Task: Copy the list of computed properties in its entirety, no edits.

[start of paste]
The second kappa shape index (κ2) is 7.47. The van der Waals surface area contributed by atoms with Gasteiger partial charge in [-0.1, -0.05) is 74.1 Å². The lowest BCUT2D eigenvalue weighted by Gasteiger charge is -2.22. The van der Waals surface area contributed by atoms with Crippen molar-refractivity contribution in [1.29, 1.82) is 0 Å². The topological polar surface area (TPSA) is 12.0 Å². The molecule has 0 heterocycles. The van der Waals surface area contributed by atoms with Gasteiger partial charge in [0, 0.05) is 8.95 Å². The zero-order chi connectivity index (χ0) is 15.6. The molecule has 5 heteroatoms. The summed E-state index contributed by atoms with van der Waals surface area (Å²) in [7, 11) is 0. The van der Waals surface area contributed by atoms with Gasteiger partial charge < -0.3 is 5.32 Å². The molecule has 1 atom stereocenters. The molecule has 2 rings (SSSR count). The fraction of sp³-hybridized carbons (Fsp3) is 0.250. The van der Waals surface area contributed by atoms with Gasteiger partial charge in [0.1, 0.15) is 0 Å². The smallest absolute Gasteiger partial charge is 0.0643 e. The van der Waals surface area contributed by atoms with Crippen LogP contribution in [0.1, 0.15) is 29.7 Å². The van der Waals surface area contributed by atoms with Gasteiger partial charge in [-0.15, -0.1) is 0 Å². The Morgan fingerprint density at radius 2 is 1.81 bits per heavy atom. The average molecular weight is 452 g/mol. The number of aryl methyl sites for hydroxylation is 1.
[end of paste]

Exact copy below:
The second kappa shape index (κ2) is 7.47. The van der Waals surface area contributed by atoms with Gasteiger partial charge in [-0.1, -0.05) is 74.1 Å². The lowest BCUT2D eigenvalue weighted by Gasteiger charge is -2.22. The van der Waals surface area contributed by atoms with Crippen molar-refractivity contribution in [1.29, 1.82) is 0 Å². The topological polar surface area (TPSA) is 12.0 Å². The molecule has 0 heterocycles. The van der Waals surface area contributed by atoms with Gasteiger partial charge in [0, 0.05) is 8.95 Å². The zero-order chi connectivity index (χ0) is 15.6. The molecule has 5 heteroatoms. The summed E-state index contributed by atoms with van der Waals surface area (Å²) in [7, 11) is 0. The van der Waals surface area contributed by atoms with Gasteiger partial charge < -0.3 is 5.32 Å². The molecule has 1 atom stereocenters. The molecule has 2 rings (SSSR count). The fraction of sp³-hybridized carbons (Fsp3) is 0.250. The van der Waals surface area contributed by atoms with Gasteiger partial charge in [0.1, 0.15) is 0 Å². The smallest absolute Gasteiger partial charge is 0.0643 e. The van der Waals surface area contributed by atoms with Crippen LogP contribution in [0.1, 0.15) is 29.7 Å². The van der Waals surface area contributed by atoms with Gasteiger partial charge in [-0.15, -0.1) is 0 Å². The Morgan fingerprint density at radius 2 is 1.81 bits per heavy atom. The average molecular weight is 452 g/mol. The number of aryl methyl sites for hydroxylation is 1.